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Hard Drives: How They Work (Page 3/4)

Posted: April 17, 2000
Written by: Tuan "Solace" Nguyen

Read/Write Head:

The actuator in motion:

The read/write head is attached to the ends of the actuator arms. From the above picture, it looks like the heads are touching the platters. But in actuality, they are “flying” above the platters using a cushion of air created by the spinning platters. This thin layer of air is what prevents the heads from coming in contact with the platters. So how close are the heads to the platters exactly? Try 2 microns. Below is a diagram of what 2 microns is like:

As you can see, the heads are extremely close to the platters. An excessive shock to the drive during operation can mean disastrous outcomes. Also, remember how we mentioned that these components are sealed in a dust-free chassis? If the heads are flying only about 2 microns above the surface of the platter, can you imagine the consequences if any small particle were to come between the head and the platter?

The heads are responsible for writing to the drive and reading from it. They write data by arranging the magnetic particles on the surface of the platters. When arranged in one direction, the particles will produce a northern polarity and when arranged in the other direction, they will produce a southern polarity.

When reading from the platters, the head will detect the polarity of the particles and translate that into electrical signals and send the signals back to the on-board hard drive controller.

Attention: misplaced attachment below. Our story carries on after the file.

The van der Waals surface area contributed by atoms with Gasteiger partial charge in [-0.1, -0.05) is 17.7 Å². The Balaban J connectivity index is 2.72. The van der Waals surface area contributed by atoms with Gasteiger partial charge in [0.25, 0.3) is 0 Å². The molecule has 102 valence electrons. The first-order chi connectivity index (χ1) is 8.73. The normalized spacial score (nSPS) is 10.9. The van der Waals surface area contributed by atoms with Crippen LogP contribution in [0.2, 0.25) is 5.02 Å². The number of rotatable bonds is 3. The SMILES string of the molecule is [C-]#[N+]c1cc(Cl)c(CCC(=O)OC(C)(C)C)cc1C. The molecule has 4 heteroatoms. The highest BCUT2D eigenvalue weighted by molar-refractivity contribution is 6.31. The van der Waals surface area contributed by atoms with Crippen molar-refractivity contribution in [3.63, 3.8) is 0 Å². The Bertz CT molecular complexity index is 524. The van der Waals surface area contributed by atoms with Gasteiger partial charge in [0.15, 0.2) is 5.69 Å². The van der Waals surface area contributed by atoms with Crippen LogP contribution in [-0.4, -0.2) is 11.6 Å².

The hard drive controller is attached on the exterior of the hard drive chassis. It contains DSP (Digital Signal Processors) chips that control dataflow, etc. It also contains cache modules to keep frequently used data close at hand.

The mini PCB inside the hard drive itself is the controller for the actuator.


You may think that placing a magnet near a hard drive will destroy the data inside. This is true. But what you may not know is that there are two very strong magnets inside of the drive. The magnets are located inside the actuator. One is on top of the actuator arms and the other one is underneath. The reason why these magnets do not affect the platters is that the magnetic field on the magnets lie on a vertical axis. If they were on a horizontal axis, the field would stretch onto the platters, destroying the data. Another reason is that the magnetic signals recorded on the platters aren’t any regular magnetic fields but they are electro-magnetically recorded. Electro-magnets are many times more stronger than natural magnets.

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